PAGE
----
Director of the International Institute for Religious Freedom at the ICF Conference in Zurich

Reported by Florian Wüthrich, Source: Livenet (Photos © ICF)

(Bonn, 21.05.2015) ICF, the International Christian Fellowship, a neo-charismatic church movement in 8 countries, which includes the largest congregation in Switzerland in Zurich pastored by Leo Bigger, took a new step with the invitation of Dr. Thomas Schirrmacher from World Evangelical Alliance to the annual conference at the Hallenstadion Neuland. For the first time the themes of the persecuted church and relations with Islam were discussed. About 4,300 Christians participated in the ICF Conference on the theme “Moving Forward”.

Thomas Schirrmacher at Lunch Talk at the ICF Conference 2015

Thomas Schirrmacher at Lunch Talk at the ICF Conference 2015 (© ICF)

In addition to the appearance of the well-known human rights activist and bridge-builder, Thomas Schirrmacher, the ICF Conference 2015 offered the expected mix of spectacular show elements, authentic life reports, and entertaining sermons by international speakers such as Mike Pilavachi and Priscilla Shirer.

“Moving Forward” was the motto of the conference this year which was, according to official statistics of the organizers, attended by 4,374 Christians. Rather surprisingly, the free-church movement dared to take up the topic of Islam during the “Lunch Talk” Friday noon. The Lunch Talk moderator was Tobias Teichen (Pastor, International Christian Fellowship, Munich), who used the title “The Persecuted Church: Constructive Interaction with Islam” for the interview. His guest was the well-known German theologian and author, Professor Dr. Thomas Schirrmacher.

Tobias Teichen Pastor, ICF Munich, moderating Lunch Talk

Tobias Teichen Pastor, ICF Munich, moderating Lunch Talk (© ICF)

In the second part of Lunch Talk, Tobias Teichen moved the discussion in the direction of Islam, and especially how Christians in Switzerland and Germany should interact with Islam. Schirrmacher emphasized that Islam does not have the same meaning everywhere. “To say I know how Muslims tick is almost the same as to say I know how Christians tick.” As an example he mentioned Indonesia, the largest Muslim country in the world, with his very friendly people, who live in peace with its Christian population. He noted that Muslims are sometimes avoided because people project everything terrible that was done in the name of Islam onto individual Muslims. This troubles Schirrmacher. “When was the last time that a Christian in Germany or Switzerland talked with a Muslim about faith in Jesus, and then got a black eye for it?” In the following discussion with Livenet he made his statement even stronger:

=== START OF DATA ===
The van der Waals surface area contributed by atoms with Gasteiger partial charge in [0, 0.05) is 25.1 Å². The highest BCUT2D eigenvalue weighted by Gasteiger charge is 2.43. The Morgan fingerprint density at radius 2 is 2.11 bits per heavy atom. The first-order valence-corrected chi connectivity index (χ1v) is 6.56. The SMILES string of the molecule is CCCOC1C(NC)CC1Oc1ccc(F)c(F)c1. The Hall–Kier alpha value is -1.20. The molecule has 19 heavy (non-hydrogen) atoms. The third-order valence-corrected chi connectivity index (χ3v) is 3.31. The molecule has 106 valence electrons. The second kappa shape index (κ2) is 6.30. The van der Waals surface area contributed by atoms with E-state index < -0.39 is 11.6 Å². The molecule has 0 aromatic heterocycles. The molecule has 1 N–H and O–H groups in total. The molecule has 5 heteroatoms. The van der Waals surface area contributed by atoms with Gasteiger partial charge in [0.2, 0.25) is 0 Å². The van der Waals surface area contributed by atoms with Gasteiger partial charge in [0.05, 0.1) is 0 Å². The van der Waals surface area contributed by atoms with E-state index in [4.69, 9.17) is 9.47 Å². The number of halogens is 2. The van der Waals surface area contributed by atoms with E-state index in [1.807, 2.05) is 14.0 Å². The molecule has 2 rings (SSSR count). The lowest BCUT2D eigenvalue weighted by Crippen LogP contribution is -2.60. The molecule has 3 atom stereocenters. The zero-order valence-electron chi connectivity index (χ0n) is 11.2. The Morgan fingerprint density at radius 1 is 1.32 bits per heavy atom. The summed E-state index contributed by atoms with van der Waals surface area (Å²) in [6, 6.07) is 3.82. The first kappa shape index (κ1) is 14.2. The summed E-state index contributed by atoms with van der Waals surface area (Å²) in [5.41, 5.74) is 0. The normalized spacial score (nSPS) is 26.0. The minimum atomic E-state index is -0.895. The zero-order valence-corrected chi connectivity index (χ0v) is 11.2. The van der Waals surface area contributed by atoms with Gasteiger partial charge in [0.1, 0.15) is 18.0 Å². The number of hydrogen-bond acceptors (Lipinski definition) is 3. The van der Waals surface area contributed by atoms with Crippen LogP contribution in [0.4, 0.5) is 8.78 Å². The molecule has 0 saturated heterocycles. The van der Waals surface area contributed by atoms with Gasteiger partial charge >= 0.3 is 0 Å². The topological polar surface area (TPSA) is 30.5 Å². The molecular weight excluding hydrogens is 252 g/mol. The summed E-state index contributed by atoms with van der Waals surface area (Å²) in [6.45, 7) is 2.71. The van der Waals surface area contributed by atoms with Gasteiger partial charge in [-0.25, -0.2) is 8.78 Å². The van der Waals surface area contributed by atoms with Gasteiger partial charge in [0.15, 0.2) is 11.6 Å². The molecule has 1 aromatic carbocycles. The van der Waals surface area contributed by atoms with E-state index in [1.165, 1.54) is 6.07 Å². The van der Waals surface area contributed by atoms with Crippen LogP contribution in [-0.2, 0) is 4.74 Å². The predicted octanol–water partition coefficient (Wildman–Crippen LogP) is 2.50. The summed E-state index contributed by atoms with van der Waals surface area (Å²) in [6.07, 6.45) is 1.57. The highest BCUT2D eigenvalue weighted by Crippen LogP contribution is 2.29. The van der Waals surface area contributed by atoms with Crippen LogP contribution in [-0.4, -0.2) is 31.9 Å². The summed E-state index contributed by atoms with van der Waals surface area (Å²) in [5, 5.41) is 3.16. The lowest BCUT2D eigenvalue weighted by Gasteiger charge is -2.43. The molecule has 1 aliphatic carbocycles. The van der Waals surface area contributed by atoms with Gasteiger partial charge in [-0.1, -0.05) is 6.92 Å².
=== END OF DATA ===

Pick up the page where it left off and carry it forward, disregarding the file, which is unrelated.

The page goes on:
“It is really astonishing how strong our inhibitions are! Do we really think every Muslim has a hand grenade in his pocket?”

Hospitality as the key to hearts

During the discussion (© ICF)

During the discussion (© ICF)

Schirrmacher challenged the attendees at the ICF Conference, instead of being so anxious, to simply talk with Muslims. “It is really simple,” he reassured them. “Muslims like to talk about themes such as family and God.” And polls among people who have immigrated to Germany find one especially strong wish in relation to the local population: “They would really like to be invited into a German home.” But the problem is that Germans first have to find a dictionary to know what the word hospitality means.

One does not have to know anything about Islam to invite Muslims to your home.

“Muslims love to talk about their faith. All you have to do is ask questions,” claimed Schirrmacher.

He also explained why an invitation means so much to immigrants.

“In many cultures, a visit to someone’s home marks the beginning of a relationship. But in Western Europe, such a visit is often the last step, after the relationship has already been built up over a period of time.”

Trusting in the power of the gospel

Schirrmacher sometimes receives criticism that he speaks too positively about Islam and ignores the dangers, he told Livenet. Especially among older crowds in traditional churches it is a “futile labor of love” to encourage Christians to talk with Muslims and to discuss the faith with them. But, in his opinion, with a defensive mentality and acts such as forbidding Minarets, no one will be won for the gospel. The decisive question is what persuasive power we expect the gospel to have.

“I believe that the message of Jesus has the power even to convince Muslims.” 

Schirrmacher was thankful for his invitation to ICF. He was convinced that these young people want to really do something.

“Some will invite their Muslim neighbors to a meal. Others will pray for persecuted Christians.”

And if this happens, then he will regard his visit to the big event as truly worthwhile.

 

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